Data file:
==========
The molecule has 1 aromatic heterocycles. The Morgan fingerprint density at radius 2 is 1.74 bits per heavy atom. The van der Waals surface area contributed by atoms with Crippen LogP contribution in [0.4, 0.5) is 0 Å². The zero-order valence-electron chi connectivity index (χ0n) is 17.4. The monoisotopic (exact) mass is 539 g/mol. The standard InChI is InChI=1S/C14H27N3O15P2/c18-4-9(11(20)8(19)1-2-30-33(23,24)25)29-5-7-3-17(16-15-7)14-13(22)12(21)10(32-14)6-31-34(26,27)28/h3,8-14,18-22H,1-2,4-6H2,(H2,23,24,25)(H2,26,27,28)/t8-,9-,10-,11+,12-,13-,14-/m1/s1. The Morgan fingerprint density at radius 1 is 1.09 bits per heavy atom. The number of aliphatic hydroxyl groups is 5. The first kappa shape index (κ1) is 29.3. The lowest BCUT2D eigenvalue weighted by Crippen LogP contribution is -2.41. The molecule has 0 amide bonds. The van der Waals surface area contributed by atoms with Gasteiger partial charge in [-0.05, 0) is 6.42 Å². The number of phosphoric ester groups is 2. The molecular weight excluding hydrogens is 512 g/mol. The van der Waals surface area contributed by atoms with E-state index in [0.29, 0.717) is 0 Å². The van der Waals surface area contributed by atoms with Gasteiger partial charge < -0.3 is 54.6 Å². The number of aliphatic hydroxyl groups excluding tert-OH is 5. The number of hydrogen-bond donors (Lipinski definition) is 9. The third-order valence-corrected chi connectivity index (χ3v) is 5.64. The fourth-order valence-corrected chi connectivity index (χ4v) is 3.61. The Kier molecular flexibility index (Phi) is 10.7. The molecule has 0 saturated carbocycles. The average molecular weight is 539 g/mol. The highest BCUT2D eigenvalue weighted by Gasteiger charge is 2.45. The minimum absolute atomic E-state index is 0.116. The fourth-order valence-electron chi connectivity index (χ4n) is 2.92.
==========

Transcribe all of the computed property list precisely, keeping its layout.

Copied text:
The molecule has 1 aromatic heterocycles. The Morgan fingerprint density at radius 2 is 1.74 bits per heavy atom. The van der Waals surface area contributed by atoms with Crippen LogP contribution in [0.4, 0.5) is 0 Å². The zero-order valence-electron chi connectivity index (χ0n) is 17.4. The monoisotopic (exact) mass is 539 g/mol. The standard InChI is InChI=1S/C14H27N3O15P2/c18-4-9(11(20)8(19)1-2-30-33(23,24)25)29-5-7-3-17(16-15-7)14-13(22)12(21)10(32-14)6-31-34(26,27)28/h3,8-14,18-22H,1-2,4-6H2,(H2,23,24,25)(H2,26,27,28)/t8-,9-,10-,11+,12-,13-,14-/m1/s1. The Morgan fingerprint density at radius 1 is 1.09 bits per heavy atom. The number of aliphatic hydroxyl groups is 5. The first kappa shape index (κ1) is 29.3. The lowest BCUT2D eigenvalue weighted by Crippen LogP contribution is -2.41. The molecule has 0 amide bonds. The van der Waals surface area contributed by atoms with Gasteiger partial charge in [-0.05, 0) is 6.42 Å². The number of phosphoric ester groups is 2. The molecular weight excluding hydrogens is 512 g/mol. The van der Waals surface area contributed by atoms with E-state index in [0.29, 0.717) is 0 Å². The van der Waals surface area contributed by atoms with Gasteiger partial charge < -0.3 is 54.6 Å². The number of aliphatic hydroxyl groups excluding tert-OH is 5. The number of hydrogen-bond donors (Lipinski definition) is 9. The third-order valence-corrected chi connectivity index (χ3v) is 5.64. The fourth-order valence-corrected chi connectivity index (χ4v) is 3.61. The Kier molecular flexibility index (Phi) is 10.7. The molecule has 0 saturated carbocycles. The average molecular weight is 539 g/mol. The highest BCUT2D eigenvalue weighted by Gasteiger charge is 2.45. The minimum absolute atomic E-state index is 0.116. The fourth-order valence-electron chi connectivity index (χ4n) is 2.92.